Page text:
How does the culture we live in affect the church?
We live in a fallen, rebellious, corrupt world. People are untrustworthy, unethical, unprincipled, unfaithful, and undisciplined. We've become a society of tolerance at the expense of God's call to make disciples. We water down God's Word in an attempt to "keep the peace". We're afraid to confront sin and show the world Jesus. We fail to stand firm when tempted. We are unwilling to get involved, undisciplined in our spiritual lives, and as a result, unable to be effective witnesses for God. Subsequently false teachers have crept into our churches, planting seeds of doubt in immature hearts.
This was the case in many of the New Testament churches as well. The Christian faith was new, belief systems were just being established, and false teachers abounded. For new converts it was difficult to shake the culture they were accustom to for this new belief system. Many of Paul's writings address these issues. The book of Titus in no exception. Paul knew these new believers would need strong leadership in order for their faith to thrive. He left Titus on the Mediterranean island of Crete to appoint leaders in each of the towns where new churches had formed.
Crete was an important sea port, a docking point on a major trade route between continents. As such, it housed a plethora of cultures, each with its own belief system. It's unclear exactly how Christianity came to be one of those belief systems. Many scholars argue the church was birthed shortly after Pentecost. Acts 2:11 tells us Cretans were among those present when the Holy Spirit descended on the apostles. Others place the founding of the Cretan church later during Paul's first missionary journey. Regardless of when Christianity was born on Crete, there is much we can learn from Paul's instructions to Titus.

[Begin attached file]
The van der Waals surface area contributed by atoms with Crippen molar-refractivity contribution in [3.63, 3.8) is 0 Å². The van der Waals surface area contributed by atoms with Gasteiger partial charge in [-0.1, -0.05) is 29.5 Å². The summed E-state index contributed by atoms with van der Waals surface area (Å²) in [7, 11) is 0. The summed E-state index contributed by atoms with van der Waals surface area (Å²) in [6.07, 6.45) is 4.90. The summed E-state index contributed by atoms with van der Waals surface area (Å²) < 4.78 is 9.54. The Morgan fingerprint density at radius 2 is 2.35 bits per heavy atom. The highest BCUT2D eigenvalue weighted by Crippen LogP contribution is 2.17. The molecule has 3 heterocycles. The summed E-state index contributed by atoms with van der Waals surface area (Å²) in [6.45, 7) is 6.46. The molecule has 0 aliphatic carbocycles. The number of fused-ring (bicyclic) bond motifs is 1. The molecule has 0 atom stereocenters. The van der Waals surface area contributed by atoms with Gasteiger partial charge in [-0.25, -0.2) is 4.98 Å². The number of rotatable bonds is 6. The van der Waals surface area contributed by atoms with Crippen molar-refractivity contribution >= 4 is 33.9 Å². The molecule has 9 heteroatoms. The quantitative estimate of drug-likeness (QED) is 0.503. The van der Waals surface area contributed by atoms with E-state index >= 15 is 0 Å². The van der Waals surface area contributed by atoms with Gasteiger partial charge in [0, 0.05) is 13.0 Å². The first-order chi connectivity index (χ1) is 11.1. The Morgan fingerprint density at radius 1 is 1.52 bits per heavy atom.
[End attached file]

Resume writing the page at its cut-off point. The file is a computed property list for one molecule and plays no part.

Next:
Much like our culture today, Crete was filled with unprincipled and rebellious people, all with their own ideas of deity. As was most of the world at that time, Crete was immersed in Greek mythology and the belief that there were many gods. One of the major beliefs in Crete was that Zeus was a human man who achieved "god" status because of his good deeds. This meant the new Christians were works oriented rather than faith saturated. Thus Paul wrote in Titus 3:4-5:
"But, when God our Savior revealed His kindness and love, He saved us, not because of the righteous things we had done, but because of His mercy. He washed away our sins, giving us a new birth and new life through the Holy Spirit."
Much of Paul's language in the book of Titus echos the language of the Cretan belief system. This echoing is not to give credence to those false beliefs, rather it is to point to God as the True Everlasting Deity and to Jesus as the only Savior.
Unlike many of his other letters, Paul's letter to Titus is all business. He jumps right into his charge for Titus to appoint godly leaders in each church, giving the requirements of God-honoring leadership. The overarching principle of the book of Titus is:
A godly leader accurately portrays Christ to the world and urges others to do the same.
We'll unpack some of the parallel language Paul uses and much more in the coming weeks as we delve deep into this little three chapter book. Spend some time this week reading through the book several times. (Subscribe to my email list to receive the May Scripture Reading and Writing Plan which will give you a list of each days reading to coincide with this study!) Read through the entire book in one sitting and in at least four different translations. This study technique helps me become familiar with the passage and gives me a better grasp on the meaning. If this isn't your practice try it this week, then come back next week as we begin giving our roots a little "Word water" to help them grow! Together we'll learn to be UNworldly, faith saturated people!
God bless and keep you,